In the early centuries of Christianity, Baptisms normally took place at Easter, and Lent was the time for the final preparation of the catechumens who were to be baptized that year. Gradually it came to serve as a season for the rest of the faithful to prepare spiritually for their celebration of Easter. Over time, as infant baptism became the most common way for people to enter the Church,the formal catechumenate as the process of preparation for baptism fell out of use. Following the Second Vatican Council, the catechumenate was restored as the means of preparing adults and older children for baptism, and the Mass readings for the third, fourth, and fifth Sundays of Lent in Year A in the revised liturgy were chosen for their connection to baptism.
On the 3rd Sunday water is a unifying theme in the first reading and the gospel. In the pre-Vatican II liturgy, these readings were assigned to the Friday of the third week of Lent.
The first reading — Exodus 17:3-7 — tells of Moses providing water from a rock in the desert for the thirsty Israelites. This physical water is understood as a type of the water which Jesus promises the Samaritan woman in the gospel — John 4:5-42. The water in the desert sustained physical life. The water Jesus provides sustains eternal life. Water is, in scripture and in at least some Jewish tradition, a symbol of the Holy Spirit. So Jesus is promising the Holy Spirit to those who believe in him. He told Nicodemus that entry into the kingdom of God required being born of water and the Holy Spirit (John 3:5), and at his own baptism the Holy Spirit descended on him in the form of a dove. The offer of the life-giving water to the Samaritan women, and subsequently to her fellow villagers, tells the catechumens and us that this grace of baptism is available to all, not just to the Jews.
The responsorial psalm — verses of Psalm 95 — includes a reference to the incident of the water in the desert.
In the second reading — Romans 5:1-2, 7-8 — we find a reference to the three “theological virtues:” faith, hope, and love. Paul reminds us that faith in Jesus has brought us justification and hope of glory because of God’s love for us, made effective in Jesus’ saving death. There is also an allusion to the other readings: Paul says that God’s love has been poured into our hearts through the Holy Spirit.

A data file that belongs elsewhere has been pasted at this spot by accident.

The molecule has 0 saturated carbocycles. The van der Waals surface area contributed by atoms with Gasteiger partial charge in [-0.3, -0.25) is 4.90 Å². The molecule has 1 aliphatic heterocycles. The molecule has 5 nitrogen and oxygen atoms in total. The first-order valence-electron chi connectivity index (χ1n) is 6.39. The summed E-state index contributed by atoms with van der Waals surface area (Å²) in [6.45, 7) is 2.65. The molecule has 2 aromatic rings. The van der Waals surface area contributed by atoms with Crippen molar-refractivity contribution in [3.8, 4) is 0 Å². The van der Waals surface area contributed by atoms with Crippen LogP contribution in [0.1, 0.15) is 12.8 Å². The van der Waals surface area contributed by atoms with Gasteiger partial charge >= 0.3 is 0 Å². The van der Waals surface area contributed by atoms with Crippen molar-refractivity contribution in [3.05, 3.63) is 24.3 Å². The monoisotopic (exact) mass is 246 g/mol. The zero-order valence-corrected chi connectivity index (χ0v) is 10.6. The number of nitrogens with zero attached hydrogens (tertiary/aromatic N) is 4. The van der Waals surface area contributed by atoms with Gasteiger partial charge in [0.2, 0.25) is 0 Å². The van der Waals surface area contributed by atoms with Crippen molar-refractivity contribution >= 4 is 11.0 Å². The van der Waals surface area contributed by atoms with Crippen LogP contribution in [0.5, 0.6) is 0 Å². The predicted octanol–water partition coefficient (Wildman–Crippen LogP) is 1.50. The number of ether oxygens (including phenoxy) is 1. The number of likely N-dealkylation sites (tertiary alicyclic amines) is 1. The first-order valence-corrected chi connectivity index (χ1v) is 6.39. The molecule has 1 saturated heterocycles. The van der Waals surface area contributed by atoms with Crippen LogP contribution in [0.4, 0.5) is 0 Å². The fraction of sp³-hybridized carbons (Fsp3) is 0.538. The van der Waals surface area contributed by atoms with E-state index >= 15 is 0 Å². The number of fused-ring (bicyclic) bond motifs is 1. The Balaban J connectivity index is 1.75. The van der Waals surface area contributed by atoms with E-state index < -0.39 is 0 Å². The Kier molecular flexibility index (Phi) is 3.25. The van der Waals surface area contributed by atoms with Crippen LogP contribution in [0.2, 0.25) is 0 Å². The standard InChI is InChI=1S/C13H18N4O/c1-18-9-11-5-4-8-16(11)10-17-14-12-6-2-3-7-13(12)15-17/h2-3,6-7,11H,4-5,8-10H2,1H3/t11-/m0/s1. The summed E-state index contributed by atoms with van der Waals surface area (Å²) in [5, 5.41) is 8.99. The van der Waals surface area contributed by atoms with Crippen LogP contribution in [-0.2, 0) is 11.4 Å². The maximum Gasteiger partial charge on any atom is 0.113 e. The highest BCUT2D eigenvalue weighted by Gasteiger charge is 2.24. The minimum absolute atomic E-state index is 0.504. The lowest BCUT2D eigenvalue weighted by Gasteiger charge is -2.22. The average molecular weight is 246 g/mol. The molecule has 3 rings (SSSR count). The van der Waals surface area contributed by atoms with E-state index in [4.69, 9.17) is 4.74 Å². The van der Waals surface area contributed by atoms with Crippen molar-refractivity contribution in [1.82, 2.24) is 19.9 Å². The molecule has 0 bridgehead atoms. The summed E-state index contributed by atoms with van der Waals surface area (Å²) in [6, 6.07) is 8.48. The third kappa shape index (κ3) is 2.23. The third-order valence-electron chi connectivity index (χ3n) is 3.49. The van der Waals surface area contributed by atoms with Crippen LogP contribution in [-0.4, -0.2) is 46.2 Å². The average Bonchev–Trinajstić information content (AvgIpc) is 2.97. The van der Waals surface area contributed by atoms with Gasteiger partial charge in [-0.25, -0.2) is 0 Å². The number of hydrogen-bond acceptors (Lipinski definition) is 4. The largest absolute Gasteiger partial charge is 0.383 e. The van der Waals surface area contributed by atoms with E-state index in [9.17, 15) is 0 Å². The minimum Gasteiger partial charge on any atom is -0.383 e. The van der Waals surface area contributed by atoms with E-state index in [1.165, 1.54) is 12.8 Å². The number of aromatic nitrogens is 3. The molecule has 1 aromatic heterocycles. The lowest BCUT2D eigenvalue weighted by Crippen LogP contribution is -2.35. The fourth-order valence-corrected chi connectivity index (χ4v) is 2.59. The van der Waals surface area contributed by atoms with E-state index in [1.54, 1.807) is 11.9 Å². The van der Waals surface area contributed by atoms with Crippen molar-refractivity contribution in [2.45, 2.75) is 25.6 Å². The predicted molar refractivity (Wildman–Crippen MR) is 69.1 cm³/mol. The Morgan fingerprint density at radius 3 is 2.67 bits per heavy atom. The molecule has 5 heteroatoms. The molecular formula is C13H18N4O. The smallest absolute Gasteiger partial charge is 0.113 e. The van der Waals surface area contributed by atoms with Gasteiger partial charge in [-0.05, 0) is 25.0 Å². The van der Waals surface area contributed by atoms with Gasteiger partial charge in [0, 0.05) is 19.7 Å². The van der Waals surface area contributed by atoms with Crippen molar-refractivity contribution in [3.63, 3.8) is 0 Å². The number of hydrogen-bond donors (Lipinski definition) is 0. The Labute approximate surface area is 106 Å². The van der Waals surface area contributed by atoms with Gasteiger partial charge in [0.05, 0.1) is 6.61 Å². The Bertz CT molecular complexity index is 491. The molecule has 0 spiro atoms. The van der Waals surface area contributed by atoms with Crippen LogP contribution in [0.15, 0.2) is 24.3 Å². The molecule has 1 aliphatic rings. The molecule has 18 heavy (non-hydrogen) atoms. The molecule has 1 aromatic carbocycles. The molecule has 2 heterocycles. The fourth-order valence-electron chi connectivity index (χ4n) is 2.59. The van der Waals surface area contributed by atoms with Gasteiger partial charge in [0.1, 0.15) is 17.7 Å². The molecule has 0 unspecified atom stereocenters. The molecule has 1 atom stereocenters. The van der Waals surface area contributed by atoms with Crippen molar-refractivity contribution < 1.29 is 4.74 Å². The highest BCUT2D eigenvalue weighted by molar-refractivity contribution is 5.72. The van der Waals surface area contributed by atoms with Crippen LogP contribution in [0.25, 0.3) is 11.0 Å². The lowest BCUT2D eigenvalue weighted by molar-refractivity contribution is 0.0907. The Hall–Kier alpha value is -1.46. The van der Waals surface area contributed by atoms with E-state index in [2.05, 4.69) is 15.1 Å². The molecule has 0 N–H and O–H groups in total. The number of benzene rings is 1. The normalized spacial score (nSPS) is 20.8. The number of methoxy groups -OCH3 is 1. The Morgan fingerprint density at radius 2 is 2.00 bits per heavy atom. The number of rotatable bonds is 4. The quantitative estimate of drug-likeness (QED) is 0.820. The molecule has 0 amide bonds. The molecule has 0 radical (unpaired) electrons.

The 4th Sunday has images of light and vision. On the first reading — 1 Samuel 16:1b, 6-7, 10-13a — tells of Samuel’s anointing of David as king to replace Saul. Although Jesse’s son Eliab looks like a king to Samuel, God sees the heart, not just outward appearances and chooses David. The anointing of David brings the Holy Spirit powerfully upon him. We too, receive the Spirit at our baptism.
The responsorial psalm — Psalm 23 — attributed to David gives us the image of God as the good shepherd, with its allusion to David’s having been a shepherd.
The second reading — Ephesians 5:8-14 — exhorts us to live in the light. Formerly we were in darkness, but Christ has enlightened us. The final lines, “Awake, O sleeper … and Christ will give you light,” are thought to be from an extremely early baptismal hymn. The light of Christ comes to the catechumens and us through baptism.
The gospel — John 9:1-41 – formerly read on Wednesday of the fourth week of Lent, the day of an important examination of catechumens in early times, tells of Jesus’ cure of a man born blind. He comes into physical light, just as baptism brings spiritual light. We can think of Jesus’ making of clay with the earth and his saliva and putting it on the eyes of the blind man as a sort of “anointing.” The pool of Siloam, where the man washed, in a prefiguring of baptism, was the source of water for libations in the temple on the first seven days of the feast of Sukkot (Tabernacles, or Booths). The healing of the blind man was apparently on the eighth day of the feast, when the water was no longer brought from Siloam to the temple. Perhaps this timing has significance for understanding Jesus as “greater than the temple” (Matthew 12:6). Certainly, the fact that Jesus earlier on that day had promised “rivers of living water” that is the Spirit, flowing from within those who believe in him (John 7:38-39) establishes the baptismal meaning of the healing of the blind man, and recalls the promise to the Samaritan woman of living water.
The blind man has been given light, not just physically, but also spiritually, and he professes his faith in Jesus, whereas Jesus’ opponents among the Pharisees have blinded themselves to the truth about him.